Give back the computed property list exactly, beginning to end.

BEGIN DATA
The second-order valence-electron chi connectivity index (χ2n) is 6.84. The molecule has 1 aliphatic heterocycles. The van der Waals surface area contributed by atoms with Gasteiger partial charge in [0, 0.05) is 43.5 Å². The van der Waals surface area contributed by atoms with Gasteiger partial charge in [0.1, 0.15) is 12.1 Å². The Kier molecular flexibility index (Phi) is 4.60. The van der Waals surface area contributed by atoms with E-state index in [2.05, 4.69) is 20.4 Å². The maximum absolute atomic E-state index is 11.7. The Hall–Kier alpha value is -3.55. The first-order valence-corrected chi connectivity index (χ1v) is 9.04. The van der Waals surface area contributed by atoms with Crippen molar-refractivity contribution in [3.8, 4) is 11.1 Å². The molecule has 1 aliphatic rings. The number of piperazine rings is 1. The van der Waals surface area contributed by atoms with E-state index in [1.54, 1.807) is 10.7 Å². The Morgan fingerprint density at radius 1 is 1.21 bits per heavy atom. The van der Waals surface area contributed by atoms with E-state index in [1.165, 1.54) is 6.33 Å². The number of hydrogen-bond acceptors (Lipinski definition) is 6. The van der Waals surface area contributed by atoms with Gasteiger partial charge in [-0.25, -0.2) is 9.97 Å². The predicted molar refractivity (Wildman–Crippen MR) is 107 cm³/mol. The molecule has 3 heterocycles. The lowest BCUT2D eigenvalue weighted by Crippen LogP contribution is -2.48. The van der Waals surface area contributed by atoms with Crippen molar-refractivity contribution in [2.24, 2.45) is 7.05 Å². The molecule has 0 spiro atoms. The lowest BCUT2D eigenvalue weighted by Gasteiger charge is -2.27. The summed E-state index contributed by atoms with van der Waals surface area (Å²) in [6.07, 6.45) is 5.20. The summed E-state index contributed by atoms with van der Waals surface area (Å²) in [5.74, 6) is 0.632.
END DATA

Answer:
The second-order valence-electron chi connectivity index (χ2n) is 6.84. The molecule has 1 aliphatic heterocycles. The van der Waals surface area contributed by atoms with Gasteiger partial charge in [0, 0.05) is 43.5 Å². The van der Waals surface area contributed by atoms with Gasteiger partial charge in [0.1, 0.15) is 12.1 Å². The Kier molecular flexibility index (Phi) is 4.60. The van der Waals surface area contributed by atoms with E-state index in [2.05, 4.69) is 20.4 Å². The maximum absolute atomic E-state index is 11.7. The Hall–Kier alpha value is -3.55. The first-order valence-corrected chi connectivity index (χ1v) is 9.04. The van der Waals surface area contributed by atoms with Crippen molar-refractivity contribution in [3.8, 4) is 11.1 Å². The molecule has 1 aliphatic rings. The number of piperazine rings is 1. The van der Waals surface area contributed by atoms with E-state index in [1.54, 1.807) is 10.7 Å². The Morgan fingerprint density at radius 1 is 1.21 bits per heavy atom. The van der Waals surface area contributed by atoms with E-state index in [1.165, 1.54) is 6.33 Å². The number of hydrogen-bond acceptors (Lipinski definition) is 6. The van der Waals surface area contributed by atoms with Gasteiger partial charge in [-0.25, -0.2) is 9.97 Å². The predicted molar refractivity (Wildman–Crippen MR) is 107 cm³/mol. The molecule has 3 heterocycles. The lowest BCUT2D eigenvalue weighted by Crippen LogP contribution is -2.48. The van der Waals surface area contributed by atoms with Crippen molar-refractivity contribution in [2.24, 2.45) is 7.05 Å². The molecule has 0 spiro atoms. The lowest BCUT2D eigenvalue weighted by Gasteiger charge is -2.27. The summed E-state index contributed by atoms with van der Waals surface area (Å²) in [6.07, 6.45) is 5.20. The summed E-state index contributed by atoms with van der Waals surface area (Å²) in [5.74, 6) is 0.632.